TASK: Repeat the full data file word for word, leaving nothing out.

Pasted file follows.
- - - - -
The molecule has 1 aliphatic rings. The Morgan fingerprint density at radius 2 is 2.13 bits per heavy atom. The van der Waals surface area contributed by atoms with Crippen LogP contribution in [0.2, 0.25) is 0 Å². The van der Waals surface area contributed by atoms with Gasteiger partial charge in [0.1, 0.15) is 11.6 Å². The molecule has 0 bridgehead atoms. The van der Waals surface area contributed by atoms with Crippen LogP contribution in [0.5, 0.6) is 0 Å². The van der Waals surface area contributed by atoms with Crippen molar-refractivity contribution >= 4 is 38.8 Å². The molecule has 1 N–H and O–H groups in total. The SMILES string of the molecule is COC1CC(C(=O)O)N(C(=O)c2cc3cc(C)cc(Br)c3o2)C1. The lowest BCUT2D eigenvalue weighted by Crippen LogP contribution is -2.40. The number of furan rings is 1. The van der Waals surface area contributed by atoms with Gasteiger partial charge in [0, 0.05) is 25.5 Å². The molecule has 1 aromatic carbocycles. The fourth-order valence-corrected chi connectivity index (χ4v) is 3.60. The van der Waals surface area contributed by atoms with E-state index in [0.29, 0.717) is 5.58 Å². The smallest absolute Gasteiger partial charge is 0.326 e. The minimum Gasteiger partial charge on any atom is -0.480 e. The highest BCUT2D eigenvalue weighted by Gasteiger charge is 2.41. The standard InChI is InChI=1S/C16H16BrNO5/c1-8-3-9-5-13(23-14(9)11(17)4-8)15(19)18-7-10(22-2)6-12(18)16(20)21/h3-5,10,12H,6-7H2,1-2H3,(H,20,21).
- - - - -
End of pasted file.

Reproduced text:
The molecule has 1 aliphatic rings. The Morgan fingerprint density at radius 2 is 2.13 bits per heavy atom. The van der Waals surface area contributed by atoms with Crippen LogP contribution in [0.2, 0.25) is 0 Å². The van der Waals surface area contributed by atoms with Gasteiger partial charge in [0.1, 0.15) is 11.6 Å². The molecule has 0 bridgehead atoms. The van der Waals surface area contributed by atoms with Crippen LogP contribution in [0.5, 0.6) is 0 Å². The van der Waals surface area contributed by atoms with Crippen molar-refractivity contribution >= 4 is 38.8 Å². The molecule has 1 N–H and O–H groups in total. The SMILES string of the molecule is COC1CC(C(=O)O)N(C(=O)c2cc3cc(C)cc(Br)c3o2)C1. The lowest BCUT2D eigenvalue weighted by Crippen LogP contribution is -2.40. The number of furan rings is 1. The van der Waals surface area contributed by atoms with Gasteiger partial charge in [0, 0.05) is 25.5 Å². The molecule has 1 aromatic carbocycles. The fourth-order valence-corrected chi connectivity index (χ4v) is 3.60. The van der Waals surface area contributed by atoms with E-state index in [0.29, 0.717) is 5.58 Å². The smallest absolute Gasteiger partial charge is 0.326 e. The minimum Gasteiger partial charge on any atom is -0.480 e. The highest BCUT2D eigenvalue weighted by Gasteiger charge is 2.41. The standard InChI is InChI=1S/C16H16BrNO5/c1-8-3-9-5-13(23-14(9)11(17)4-8)15(19)18-7-10(22-2)6-12(18)16(20)21/h3-5,10,12H,6-7H2,1-2H3,(H,20,21).